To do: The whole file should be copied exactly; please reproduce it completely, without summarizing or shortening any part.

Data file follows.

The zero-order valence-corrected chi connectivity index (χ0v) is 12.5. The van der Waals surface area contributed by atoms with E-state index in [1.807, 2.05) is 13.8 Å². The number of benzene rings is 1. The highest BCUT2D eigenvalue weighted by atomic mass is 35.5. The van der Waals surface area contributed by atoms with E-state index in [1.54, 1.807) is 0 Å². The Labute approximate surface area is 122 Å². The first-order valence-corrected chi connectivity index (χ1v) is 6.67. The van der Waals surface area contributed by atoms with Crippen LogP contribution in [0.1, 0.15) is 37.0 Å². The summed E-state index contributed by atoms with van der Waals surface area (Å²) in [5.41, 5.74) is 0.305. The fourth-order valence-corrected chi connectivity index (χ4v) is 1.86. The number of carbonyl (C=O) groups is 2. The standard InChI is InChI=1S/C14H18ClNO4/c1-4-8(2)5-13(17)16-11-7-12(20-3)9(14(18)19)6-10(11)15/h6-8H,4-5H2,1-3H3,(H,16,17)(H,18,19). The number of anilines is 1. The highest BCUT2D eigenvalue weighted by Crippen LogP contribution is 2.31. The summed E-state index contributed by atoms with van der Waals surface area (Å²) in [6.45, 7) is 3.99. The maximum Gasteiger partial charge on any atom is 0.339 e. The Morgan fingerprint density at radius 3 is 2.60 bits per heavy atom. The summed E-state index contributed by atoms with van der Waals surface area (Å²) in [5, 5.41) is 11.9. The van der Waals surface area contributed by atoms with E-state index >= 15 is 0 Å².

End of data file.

The zero-order valence-corrected chi connectivity index (χ0v) is 12.5. The van der Waals surface area contributed by atoms with E-state index in [1.807, 2.05) is 13.8 Å². The number of benzene rings is 1. The highest BCUT2D eigenvalue weighted by atomic mass is 35.5. The van der Waals surface area contributed by atoms with E-state index in [1.54, 1.807) is 0 Å². The Labute approximate surface area is 122 Å². The first-order valence-corrected chi connectivity index (χ1v) is 6.67. The van der Waals surface area contributed by atoms with Crippen LogP contribution in [0.1, 0.15) is 37.0 Å². The summed E-state index contributed by atoms with van der Waals surface area (Å²) in [5.41, 5.74) is 0.305. The fourth-order valence-corrected chi connectivity index (χ4v) is 1.86. The number of carbonyl (C=O) groups is 2. The standard InChI is InChI=1S/C14H18ClNO4/c1-4-8(2)5-13(17)16-11-7-12(20-3)9(14(18)19)6-10(11)15/h6-8H,4-5H2,1-3H3,(H,16,17)(H,18,19). The number of anilines is 1. The highest BCUT2D eigenvalue weighted by Crippen LogP contribution is 2.31. The summed E-state index contributed by atoms with van der Waals surface area (Å²) in [6.45, 7) is 3.99. The maximum Gasteiger partial charge on any atom is 0.339 e. The Morgan fingerprint density at radius 3 is 2.60 bits per heavy atom. The summed E-state index contributed by atoms with van der Waals surface area (Å²) in [5, 5.41) is 11.9. The van der Waals surface area contributed by atoms with E-state index >= 15 is 0 Å².